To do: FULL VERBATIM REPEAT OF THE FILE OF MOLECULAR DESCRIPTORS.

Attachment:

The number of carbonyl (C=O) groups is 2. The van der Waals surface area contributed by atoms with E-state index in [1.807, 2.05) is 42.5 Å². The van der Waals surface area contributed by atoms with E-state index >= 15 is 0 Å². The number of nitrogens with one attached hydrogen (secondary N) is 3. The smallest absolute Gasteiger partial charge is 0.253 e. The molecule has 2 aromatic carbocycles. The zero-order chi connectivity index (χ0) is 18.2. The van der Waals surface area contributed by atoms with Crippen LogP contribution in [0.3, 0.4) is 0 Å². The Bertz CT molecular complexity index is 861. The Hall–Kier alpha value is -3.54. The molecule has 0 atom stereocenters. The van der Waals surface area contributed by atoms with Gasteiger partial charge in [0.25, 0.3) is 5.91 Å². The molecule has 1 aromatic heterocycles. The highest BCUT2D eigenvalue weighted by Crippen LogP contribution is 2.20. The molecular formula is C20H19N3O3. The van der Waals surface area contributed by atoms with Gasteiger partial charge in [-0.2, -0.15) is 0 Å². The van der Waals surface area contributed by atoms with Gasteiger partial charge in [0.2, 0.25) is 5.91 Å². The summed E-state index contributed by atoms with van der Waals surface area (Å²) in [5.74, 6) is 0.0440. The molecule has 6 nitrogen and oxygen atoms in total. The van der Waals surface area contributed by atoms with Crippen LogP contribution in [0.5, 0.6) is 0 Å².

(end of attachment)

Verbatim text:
The number of carbonyl (C=O) groups is 2. The van der Waals surface area contributed by atoms with E-state index in [1.807, 2.05) is 42.5 Å². The van der Waals surface area contributed by atoms with E-state index >= 15 is 0 Å². The number of nitrogens with one attached hydrogen (secondary N) is 3. The smallest absolute Gasteiger partial charge is 0.253 e. The molecule has 2 aromatic carbocycles. The zero-order chi connectivity index (χ0) is 18.2. The van der Waals surface area contributed by atoms with Crippen LogP contribution in [0.3, 0.4) is 0 Å². The Bertz CT molecular complexity index is 861. The Hall–Kier alpha value is -3.54. The molecule has 0 atom stereocenters. The van der Waals surface area contributed by atoms with Gasteiger partial charge in [0.25, 0.3) is 5.91 Å². The molecule has 1 aromatic heterocycles. The highest BCUT2D eigenvalue weighted by Crippen LogP contribution is 2.20. The molecular formula is C20H19N3O3. The van der Waals surface area contributed by atoms with Gasteiger partial charge in [-0.2, -0.15) is 0 Å². The van der Waals surface area contributed by atoms with Gasteiger partial charge in [0.2, 0.25) is 5.91 Å². The summed E-state index contributed by atoms with van der Waals surface area (Å²) in [5.74, 6) is 0.0440. The molecule has 6 nitrogen and oxygen atoms in total. The van der Waals surface area contributed by atoms with Crippen LogP contribution in [0.5, 0.6) is 0 Å².